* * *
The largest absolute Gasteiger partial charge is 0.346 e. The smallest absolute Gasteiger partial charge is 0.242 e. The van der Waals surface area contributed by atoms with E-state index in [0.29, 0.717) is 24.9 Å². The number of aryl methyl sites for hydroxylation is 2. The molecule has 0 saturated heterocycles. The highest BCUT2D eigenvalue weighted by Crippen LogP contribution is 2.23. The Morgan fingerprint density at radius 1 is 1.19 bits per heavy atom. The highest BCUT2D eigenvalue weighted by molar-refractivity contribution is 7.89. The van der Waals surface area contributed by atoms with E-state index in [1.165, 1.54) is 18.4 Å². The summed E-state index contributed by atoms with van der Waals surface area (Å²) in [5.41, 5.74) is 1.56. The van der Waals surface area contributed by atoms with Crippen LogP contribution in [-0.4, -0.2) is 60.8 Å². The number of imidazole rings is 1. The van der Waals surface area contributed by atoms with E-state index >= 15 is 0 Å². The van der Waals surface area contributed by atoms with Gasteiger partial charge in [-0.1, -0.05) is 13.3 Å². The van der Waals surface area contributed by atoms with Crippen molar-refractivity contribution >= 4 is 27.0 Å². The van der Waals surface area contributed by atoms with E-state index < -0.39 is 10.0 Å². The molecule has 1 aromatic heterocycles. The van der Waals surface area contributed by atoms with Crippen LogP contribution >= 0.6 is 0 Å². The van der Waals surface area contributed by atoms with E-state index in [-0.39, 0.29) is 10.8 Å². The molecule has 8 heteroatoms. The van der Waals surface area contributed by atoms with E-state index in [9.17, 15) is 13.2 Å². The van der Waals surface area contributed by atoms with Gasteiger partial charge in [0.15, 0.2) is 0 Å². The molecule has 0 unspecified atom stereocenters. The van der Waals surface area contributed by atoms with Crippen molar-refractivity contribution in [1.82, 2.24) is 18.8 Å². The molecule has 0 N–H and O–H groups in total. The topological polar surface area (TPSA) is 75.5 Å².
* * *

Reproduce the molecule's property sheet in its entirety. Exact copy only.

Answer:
The largest absolute Gasteiger partial charge is 0.346 e. The smallest absolute Gasteiger partial charge is 0.242 e. The van der Waals surface area contributed by atoms with E-state index in [0.29, 0.717) is 24.9 Å². The number of aryl methyl sites for hydroxylation is 2. The molecule has 0 saturated heterocycles. The highest BCUT2D eigenvalue weighted by Crippen LogP contribution is 2.23. The Morgan fingerprint density at radius 1 is 1.19 bits per heavy atom. The highest BCUT2D eigenvalue weighted by molar-refractivity contribution is 7.89. The van der Waals surface area contributed by atoms with E-state index in [1.165, 1.54) is 18.4 Å². The summed E-state index contributed by atoms with van der Waals surface area (Å²) in [5.41, 5.74) is 1.56. The van der Waals surface area contributed by atoms with Crippen LogP contribution in [-0.4, -0.2) is 60.8 Å². The number of imidazole rings is 1. The van der Waals surface area contributed by atoms with E-state index >= 15 is 0 Å². The van der Waals surface area contributed by atoms with Gasteiger partial charge in [-0.1, -0.05) is 13.3 Å². The van der Waals surface area contributed by atoms with Crippen molar-refractivity contribution >= 4 is 27.0 Å². The van der Waals surface area contributed by atoms with E-state index < -0.39 is 10.0 Å². The molecule has 1 aromatic heterocycles. The van der Waals surface area contributed by atoms with Crippen LogP contribution >= 0.6 is 0 Å². The van der Waals surface area contributed by atoms with E-state index in [-0.39, 0.29) is 10.8 Å². The molecule has 8 heteroatoms. The van der Waals surface area contributed by atoms with E-state index in [9.17, 15) is 13.2 Å². The van der Waals surface area contributed by atoms with Gasteiger partial charge in [0.15, 0.2) is 0 Å². The molecule has 0 unspecified atom stereocenters. The van der Waals surface area contributed by atoms with Crippen molar-refractivity contribution in [1.82, 2.24) is 18.8 Å². The molecule has 0 N–H and O–H groups in total. The topological polar surface area (TPSA) is 75.5 Å².